College students are letting the major they select define them, rather than assessing themselves and defining the major. This means wasted classroom time and takes costly chances for losing Financial Aid.
While it has been recognized nationally that students are not completing listed expectations in a timely manner, LaVerne University conducted a study to bust the myths and assumptions about the average college student.
Through these studies they have found multiple statistics to support the concerns of a majority of the faculty at Palomar College.
At least 50 percent of entering college students are undecided about their majors, according to the LaVerne study, as well as between 50 – 70 percent of students change their majors at least once and many will change majors at least three times before they graduate.
According to Brian Stockert, dean of Counseling Services, there are three main reasons for this problem amongst college students.
“To sum it up students have not established their identity,” Stockert said. “They haven’t met with a counselor and are also unaware of the new financial aid limits (FAFSA).”
While changing majors a couple of times is normal for every student, excessively changing majors will impair a student’s financial means and can result in being completely cut off from FAFSA due to the new regulations placed on the federal system.
Stockert said there are new federal regulations on federal aid.
“You have to complete the program within 150 percent of your units, if you’re doing a 60 unit major, you’ve got 90 units. That’s it. If you change your mind too many times, you get cut off of your financial aid,” He added.
However, this FAFSA limit is not much of an incentive to most students therefore the endless search for the perfect major continues, yet students are coming up empty-handed and out of time.
“I think a lot of what happens with the changing of majors is students often pursue a major because on the surface it looks good, in other words it pays a lot of money,” Stockert said.
The majors that require a smaller amount of course work are more appealing than ones with heavier loads, however the choice to pursue these majors regardless of whether or not they align with values or the character of the student, is derived from a lack of identity within each individual.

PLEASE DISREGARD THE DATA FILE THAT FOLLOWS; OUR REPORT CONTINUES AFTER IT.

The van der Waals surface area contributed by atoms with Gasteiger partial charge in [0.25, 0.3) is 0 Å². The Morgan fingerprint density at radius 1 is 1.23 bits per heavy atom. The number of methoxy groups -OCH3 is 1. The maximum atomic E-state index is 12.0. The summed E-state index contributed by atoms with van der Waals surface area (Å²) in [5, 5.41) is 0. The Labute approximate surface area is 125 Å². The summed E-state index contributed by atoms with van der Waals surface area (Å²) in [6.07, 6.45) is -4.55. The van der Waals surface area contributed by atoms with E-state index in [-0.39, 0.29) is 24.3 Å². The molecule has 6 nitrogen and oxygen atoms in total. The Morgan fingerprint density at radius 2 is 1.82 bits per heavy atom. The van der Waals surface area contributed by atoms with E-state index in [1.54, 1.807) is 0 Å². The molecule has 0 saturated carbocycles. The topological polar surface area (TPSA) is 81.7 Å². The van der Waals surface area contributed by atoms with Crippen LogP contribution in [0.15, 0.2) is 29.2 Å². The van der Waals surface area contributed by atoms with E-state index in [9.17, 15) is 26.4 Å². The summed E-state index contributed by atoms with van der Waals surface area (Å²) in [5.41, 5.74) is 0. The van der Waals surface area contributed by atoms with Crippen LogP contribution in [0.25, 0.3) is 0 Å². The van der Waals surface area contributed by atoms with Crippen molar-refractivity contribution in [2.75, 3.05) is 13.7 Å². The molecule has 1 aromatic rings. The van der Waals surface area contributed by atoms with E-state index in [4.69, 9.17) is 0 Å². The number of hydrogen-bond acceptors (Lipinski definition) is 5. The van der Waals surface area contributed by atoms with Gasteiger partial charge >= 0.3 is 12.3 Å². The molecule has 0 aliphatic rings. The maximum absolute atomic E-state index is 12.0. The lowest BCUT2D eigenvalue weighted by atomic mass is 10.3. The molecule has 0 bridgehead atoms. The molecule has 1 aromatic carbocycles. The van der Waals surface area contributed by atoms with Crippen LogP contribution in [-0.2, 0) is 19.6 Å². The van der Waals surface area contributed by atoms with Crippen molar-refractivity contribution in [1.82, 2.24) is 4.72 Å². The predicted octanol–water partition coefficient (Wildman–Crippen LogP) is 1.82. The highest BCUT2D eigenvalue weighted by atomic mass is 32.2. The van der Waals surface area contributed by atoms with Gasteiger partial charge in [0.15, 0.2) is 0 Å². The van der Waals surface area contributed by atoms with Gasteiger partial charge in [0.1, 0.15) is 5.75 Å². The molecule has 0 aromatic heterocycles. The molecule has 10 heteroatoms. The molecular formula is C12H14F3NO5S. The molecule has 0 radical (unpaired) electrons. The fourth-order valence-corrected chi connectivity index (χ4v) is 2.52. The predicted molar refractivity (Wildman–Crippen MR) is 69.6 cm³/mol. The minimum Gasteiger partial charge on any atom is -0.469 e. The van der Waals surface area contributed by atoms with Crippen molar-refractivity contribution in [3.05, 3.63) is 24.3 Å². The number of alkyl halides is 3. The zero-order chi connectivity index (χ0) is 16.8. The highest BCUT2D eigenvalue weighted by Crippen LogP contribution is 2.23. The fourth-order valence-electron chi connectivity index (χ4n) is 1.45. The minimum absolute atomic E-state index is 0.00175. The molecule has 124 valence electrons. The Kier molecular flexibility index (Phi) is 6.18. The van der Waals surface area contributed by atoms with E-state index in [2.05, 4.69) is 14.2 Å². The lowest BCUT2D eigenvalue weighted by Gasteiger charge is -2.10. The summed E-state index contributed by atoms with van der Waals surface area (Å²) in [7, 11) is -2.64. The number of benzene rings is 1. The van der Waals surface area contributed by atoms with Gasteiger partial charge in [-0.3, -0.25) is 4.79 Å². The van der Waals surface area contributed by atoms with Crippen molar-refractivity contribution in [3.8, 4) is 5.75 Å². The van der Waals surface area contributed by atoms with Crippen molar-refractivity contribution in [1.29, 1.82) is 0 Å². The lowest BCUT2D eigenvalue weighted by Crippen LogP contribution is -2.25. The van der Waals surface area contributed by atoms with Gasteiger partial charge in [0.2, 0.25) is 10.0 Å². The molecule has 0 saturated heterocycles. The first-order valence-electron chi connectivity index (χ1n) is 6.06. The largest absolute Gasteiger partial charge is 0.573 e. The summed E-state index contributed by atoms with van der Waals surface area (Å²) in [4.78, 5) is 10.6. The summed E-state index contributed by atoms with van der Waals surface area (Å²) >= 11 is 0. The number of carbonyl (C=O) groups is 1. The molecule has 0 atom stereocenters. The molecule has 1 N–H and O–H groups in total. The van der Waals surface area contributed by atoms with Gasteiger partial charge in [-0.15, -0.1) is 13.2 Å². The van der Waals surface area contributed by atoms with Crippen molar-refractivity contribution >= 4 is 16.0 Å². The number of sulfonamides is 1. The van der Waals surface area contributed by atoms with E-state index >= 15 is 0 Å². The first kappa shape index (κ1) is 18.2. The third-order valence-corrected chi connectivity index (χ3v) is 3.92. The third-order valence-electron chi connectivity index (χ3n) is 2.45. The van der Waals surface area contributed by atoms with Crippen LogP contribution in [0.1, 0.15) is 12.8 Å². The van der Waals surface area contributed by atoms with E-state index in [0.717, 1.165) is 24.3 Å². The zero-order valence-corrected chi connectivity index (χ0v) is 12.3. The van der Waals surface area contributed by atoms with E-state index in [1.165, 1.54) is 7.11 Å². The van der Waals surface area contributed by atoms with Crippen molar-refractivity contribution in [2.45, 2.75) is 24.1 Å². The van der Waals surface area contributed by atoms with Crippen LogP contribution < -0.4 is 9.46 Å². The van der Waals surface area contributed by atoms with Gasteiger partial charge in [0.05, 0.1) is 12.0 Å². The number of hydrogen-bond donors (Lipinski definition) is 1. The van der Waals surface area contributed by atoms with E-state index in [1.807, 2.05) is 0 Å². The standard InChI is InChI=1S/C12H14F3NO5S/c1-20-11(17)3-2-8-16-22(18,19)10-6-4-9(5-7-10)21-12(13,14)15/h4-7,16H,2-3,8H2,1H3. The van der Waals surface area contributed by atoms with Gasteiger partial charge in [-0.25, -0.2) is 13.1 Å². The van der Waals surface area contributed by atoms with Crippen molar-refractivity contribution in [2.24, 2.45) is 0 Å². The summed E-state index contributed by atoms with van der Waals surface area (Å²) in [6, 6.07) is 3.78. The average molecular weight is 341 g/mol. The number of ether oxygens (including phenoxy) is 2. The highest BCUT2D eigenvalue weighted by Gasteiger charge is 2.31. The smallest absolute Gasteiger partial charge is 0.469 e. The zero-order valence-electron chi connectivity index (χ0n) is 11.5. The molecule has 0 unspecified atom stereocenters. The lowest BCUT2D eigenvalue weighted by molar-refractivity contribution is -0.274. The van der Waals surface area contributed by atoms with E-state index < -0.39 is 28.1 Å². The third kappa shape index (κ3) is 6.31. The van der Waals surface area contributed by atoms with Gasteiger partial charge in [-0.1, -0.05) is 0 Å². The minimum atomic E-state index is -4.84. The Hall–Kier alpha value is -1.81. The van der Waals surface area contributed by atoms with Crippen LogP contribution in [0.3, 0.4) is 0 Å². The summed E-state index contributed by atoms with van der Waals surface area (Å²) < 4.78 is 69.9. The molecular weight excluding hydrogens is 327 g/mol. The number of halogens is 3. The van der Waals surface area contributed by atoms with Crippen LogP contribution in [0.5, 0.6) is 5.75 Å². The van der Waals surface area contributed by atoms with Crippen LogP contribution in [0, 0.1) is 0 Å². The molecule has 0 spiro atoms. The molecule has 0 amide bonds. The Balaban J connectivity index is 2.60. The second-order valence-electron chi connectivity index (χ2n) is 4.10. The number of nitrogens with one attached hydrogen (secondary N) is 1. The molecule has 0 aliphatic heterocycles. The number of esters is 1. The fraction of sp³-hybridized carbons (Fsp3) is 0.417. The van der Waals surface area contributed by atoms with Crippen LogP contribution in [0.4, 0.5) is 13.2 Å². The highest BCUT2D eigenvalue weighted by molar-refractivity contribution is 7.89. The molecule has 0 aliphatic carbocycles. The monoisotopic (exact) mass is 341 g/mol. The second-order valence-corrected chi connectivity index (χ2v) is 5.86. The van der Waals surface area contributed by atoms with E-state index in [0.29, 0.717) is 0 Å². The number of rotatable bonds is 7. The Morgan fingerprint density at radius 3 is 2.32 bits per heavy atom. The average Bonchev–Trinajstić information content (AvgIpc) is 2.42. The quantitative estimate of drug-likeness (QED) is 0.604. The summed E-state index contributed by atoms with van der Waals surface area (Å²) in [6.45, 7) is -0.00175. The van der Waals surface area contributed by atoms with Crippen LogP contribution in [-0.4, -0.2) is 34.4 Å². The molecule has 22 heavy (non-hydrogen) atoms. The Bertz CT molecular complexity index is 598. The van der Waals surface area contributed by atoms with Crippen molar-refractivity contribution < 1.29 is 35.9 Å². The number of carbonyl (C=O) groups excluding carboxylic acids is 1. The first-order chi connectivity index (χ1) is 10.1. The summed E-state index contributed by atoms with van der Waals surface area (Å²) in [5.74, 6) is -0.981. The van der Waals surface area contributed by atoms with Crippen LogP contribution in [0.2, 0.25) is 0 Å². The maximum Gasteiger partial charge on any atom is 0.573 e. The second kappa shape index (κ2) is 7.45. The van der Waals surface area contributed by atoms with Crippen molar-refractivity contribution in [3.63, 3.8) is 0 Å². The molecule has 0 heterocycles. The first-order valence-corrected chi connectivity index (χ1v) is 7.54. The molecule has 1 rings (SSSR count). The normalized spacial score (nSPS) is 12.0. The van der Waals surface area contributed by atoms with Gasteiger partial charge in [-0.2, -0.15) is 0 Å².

“Students don’t spend a lot of time assessing who they are,” Career Services Director Rosie Antonnechia said. “We have a career search class that examines your skills and values. We have a whole lot out there and why students don’t access it is beyond my comprehension.”
It is more important for students to value quality relationships with their professors and counselors through what Stockert calls “informational interviewing,” a tactic defined as talking to a person in the profession you are interested in and finding out if the criteria matches up with your skills and interests.
While statistically the two leading majors currently are in the medical field or in the business/accounting realm, according to Stockert, the majors are being chosen as a result of wrong motivates, and lack of direction.
“They don’t match their interests with their aptitudes,” Stockert said. “For example, let’s say I want to be – I don’t know – a rocket scientist, a physicist. Well what do you need to be a physicist? You need math skills, you need analytical ability, but what if that’s not a natural strength for me?”
While many students are unaware of their aptidues, international student psychology major Maria Teresa Linares is an exception.
“I’m from Panama, my parent’s pay for my education so I don’t have the advantage of working and finding out what I like,” she said.
Linares’ major has changed approximately six times varying from sports medicine to kinesiology and has now come to psychology where she has based her study for the past two years.
“I’m a runner, and I love the body so I want to work with it,” Linares said.
Not everyone thinks changing majors is a bad thing.
“I wouldn’t say changing your major impairs your journey,” Transfer Center Staff Assistant Brittany Wong said. “As long as you are continuing to talk with your counselor, when you try and figure it out on your own that’s where you run into problems.”
While each student’s circumstances vary, most students are choosing not touch base with their counselors and professors. This leaves students with too many options to choose from, with unproductive results.
Zoology major Casey Colvi has not changed his major once. He said that the passion keeps him going after continuing to pursue the major in hopes of working with wildlife.
“When you’ve been wanting to do something and its what you’ve always wanted to know, it’s no problem,” he said.
Counseling service workers at Palomar say the best way to take advantage of this is to learn your skills and interests, build relationships with people who care about what you care about and be smart about your financial means during this growing process.
“It’s your job to dream, and to know who you are,” Stockert said. “It’s our job to make sure those doors are open for you and that you have a chance.”
- Changing Majors: Telescope Staff/The Telescope | All Rights Reserved